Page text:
Monday, March 30, 2009

Testing Times

G'day,

Recently in my pursuit for a kidney transplant I've had lung and heart tests which confirmed what I already knew; I can breathe and my heart beats.

Breathing

The breathing capacity test took a while to get used to. I had to close my mouth around a rubber mouth piece. (much like I imagine scuba divers do - though I only ever seen it in the movies) Then with a rubber peg clipped on my nose to seal that off, I was told to "breathe normally." I have to say, this is not the way I normally breathe.

Once I had that right I was to take a deep and blast it out. Exhaling forcefully is simply not good enough. This process was more strenuous than I imagined especially when I was told to keep going well after I had run out of air.

That was the easy bit. For the strength/pressure I was placed in a clear telephone booth; same mouth piece, same nose peg. This I'm told is to exclude any changes in external pressure on my chest.

The test is sufficiently sensitive that if a door opens in the outside room even though I'm the booth, I have to start again. OK I'm all set. I have instructions coming through a tiny/tinny speaker in the upper corner.

"Breathe Normally." I do - then the air is shut off.
"Keep Breathing." Gasp! my mouth comes off the mouthpiece.
"No, no, you must not let any air in, try again."

Pardon? What part of breathing don't they understand? Obviously the part that talks about taking in air.

Heart stress

The heart stress test was almost pleasant by comparison. Mostly it involves lying flat on your back in a darkened room for fifteen minutes while the machine does all the work. There was of course a brisk walk on the treadmill while wired but I'm getting ahead of my story. This took a whole day and then some.

24 hours before I had to stop taking one of my hypertensive drugs (those meant to keep my blood pressure down to assist my kidney) and stop with any coffee, tea or chocolate. What no coffee? I'm F.U. Iced Coffee addict, I require one a day or I'll die. I was scheduled for two test 8:30 am before the treadmill (heart unstressed) and 1:30pm post workout. That was the plan. When does anything go to plan?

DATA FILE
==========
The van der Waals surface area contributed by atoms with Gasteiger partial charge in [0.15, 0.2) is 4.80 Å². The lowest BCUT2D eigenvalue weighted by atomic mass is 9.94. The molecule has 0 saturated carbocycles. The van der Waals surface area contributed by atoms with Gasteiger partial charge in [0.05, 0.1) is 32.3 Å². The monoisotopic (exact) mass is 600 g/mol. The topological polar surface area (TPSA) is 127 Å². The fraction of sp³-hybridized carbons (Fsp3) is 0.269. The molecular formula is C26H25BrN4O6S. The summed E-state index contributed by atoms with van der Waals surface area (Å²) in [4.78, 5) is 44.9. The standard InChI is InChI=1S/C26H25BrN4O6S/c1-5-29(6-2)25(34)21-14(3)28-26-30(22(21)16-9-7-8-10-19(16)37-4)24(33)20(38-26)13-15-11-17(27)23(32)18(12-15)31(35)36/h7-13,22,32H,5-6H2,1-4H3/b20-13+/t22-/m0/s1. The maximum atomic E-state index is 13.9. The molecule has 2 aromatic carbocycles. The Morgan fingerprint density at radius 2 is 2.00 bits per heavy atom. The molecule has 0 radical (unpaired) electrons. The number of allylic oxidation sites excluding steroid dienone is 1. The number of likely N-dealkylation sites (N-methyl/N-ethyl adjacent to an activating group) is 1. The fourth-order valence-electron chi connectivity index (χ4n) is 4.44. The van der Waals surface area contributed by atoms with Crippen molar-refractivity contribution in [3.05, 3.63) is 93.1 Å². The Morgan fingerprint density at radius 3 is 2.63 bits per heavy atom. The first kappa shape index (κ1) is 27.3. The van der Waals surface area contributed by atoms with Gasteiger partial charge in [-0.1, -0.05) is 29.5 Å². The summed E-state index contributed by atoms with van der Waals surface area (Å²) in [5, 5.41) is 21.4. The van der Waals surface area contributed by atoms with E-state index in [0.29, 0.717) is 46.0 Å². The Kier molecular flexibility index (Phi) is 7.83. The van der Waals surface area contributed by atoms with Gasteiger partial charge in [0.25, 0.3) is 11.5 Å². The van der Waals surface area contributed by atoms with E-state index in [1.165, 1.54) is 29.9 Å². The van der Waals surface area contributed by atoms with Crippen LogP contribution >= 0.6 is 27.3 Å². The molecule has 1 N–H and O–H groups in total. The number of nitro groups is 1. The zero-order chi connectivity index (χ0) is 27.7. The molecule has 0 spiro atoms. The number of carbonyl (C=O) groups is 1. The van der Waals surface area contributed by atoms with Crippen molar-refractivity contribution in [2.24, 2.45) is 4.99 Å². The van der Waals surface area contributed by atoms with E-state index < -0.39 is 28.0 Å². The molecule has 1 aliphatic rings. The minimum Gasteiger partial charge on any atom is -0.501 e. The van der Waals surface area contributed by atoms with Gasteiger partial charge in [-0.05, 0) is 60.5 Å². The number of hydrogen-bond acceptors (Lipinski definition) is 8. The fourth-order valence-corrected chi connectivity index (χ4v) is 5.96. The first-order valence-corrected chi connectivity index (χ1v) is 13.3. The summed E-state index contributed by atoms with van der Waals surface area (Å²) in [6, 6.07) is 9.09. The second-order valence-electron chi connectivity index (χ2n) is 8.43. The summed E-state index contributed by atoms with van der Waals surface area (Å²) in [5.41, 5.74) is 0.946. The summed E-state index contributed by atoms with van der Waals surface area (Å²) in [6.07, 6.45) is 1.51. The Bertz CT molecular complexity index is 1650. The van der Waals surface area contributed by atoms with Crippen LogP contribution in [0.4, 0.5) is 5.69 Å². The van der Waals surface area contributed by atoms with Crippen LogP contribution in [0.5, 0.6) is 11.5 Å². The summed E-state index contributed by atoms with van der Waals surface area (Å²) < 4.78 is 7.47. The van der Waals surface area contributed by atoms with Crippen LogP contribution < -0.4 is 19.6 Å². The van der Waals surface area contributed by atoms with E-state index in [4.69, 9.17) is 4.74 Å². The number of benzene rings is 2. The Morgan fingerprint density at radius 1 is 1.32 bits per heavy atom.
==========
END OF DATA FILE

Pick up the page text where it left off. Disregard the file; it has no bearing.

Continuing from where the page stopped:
The first part involves getting injected with radioactive tracer. They leave the access point in so they do it again when your on the treadmill. While I was waiting I was given a glass of milk - I'm not sure what this does but its part of the procedure. Another woman in the waiting had the same thing a few minutes before me. When mine came she followed it and we exchanged a knowing glance - someone else in the same boat. Salute'.

In due course I did my fifteen minutes on the table with the machine incrementally creeping around me, my arms uncomfortably stretched above my head out of the way.

"Sorry, we have to do it again, we missed the bottom of your lungs. Have you had a chest X-ray?"

"Er- no."

"We'll get that done in between."

While they set that up I slip out and tell the wife not to wait. The plans we had for the time between appointments is shot. The x-rays also required two attempts, I must have long lungs they can't seem to fit them in a single picture.

Back on the slab I use the time productively dreaming up where next to go in my novel. The fifteen minutes is over too soon for my mind but not for my stretched arms; they ache.

Arriving at treadmill I spot the woman who preceded me. She is sitting in a wheelchair. "You don't actually need it" she says as I pass and the nurses chuckle. This is not a reassuring start.

Now I get shaved, little circular patches on my chest and abdomen ready for the electrode patches. One part of the monitor is belted around my waist and multiple leads attached. I'm wired and ready to run. The music starts and I begin to walk, big strides uphill (the bed of the ever rotating treadmill is tilted to about 15 degrees) after a couple of minutes the pace picks up, and again a couple of minutes after that. The target is to last seven minutes without collapsing in a heap or getting pulled backwards off the infernal machine.

"Tell us when you think you can only last another minute"

What? How the hell can I know how long I can go before I get there. I nod and say nothing, anything else is waste of breath, breath I now need.

There is a reason for the question. The doctor is standing alongside with the syringe plugged into the access ready to inject me with the tracer one minute before my heart reaches maximum stress. Fortunately I'm doing alright, it's my kidneys that are stuffed my hearts OK.

I reach the six minute mark and they inject. 60 seconds to go. I'm breathing heavy, my heart is pounding, my legs are surprisingly fine, the monitor is showing heaps of red lines (which is apparently good) 10 seconds. Im struggling but having come this far I ain't gonna quit.

The machine slows, I am helped to wobble over to the bed and sit awhile. Unplugged and re-dressed I sit with relief in the wheelchair. She was right I don't need it but ... I'm wheeled back to the scanning bed. This time it is difficult to stay focused on plotting, I doze instead.

Ultrasound

There is yet another test a few days later, an ultrasound of my heart. Lying on my side in the darkened room watching the monitor I get a sense of what it must be like for a pregnant woman looking at her unborn child. Within the trapezoidal section of bluish light is a pulsing hole, part of my beating heart. Measurements are being taken of the size of the hole as it opens and closes. The beat goes on.

All this to see if I have the stamina to be the recipient of donor kidney

What if I don't?

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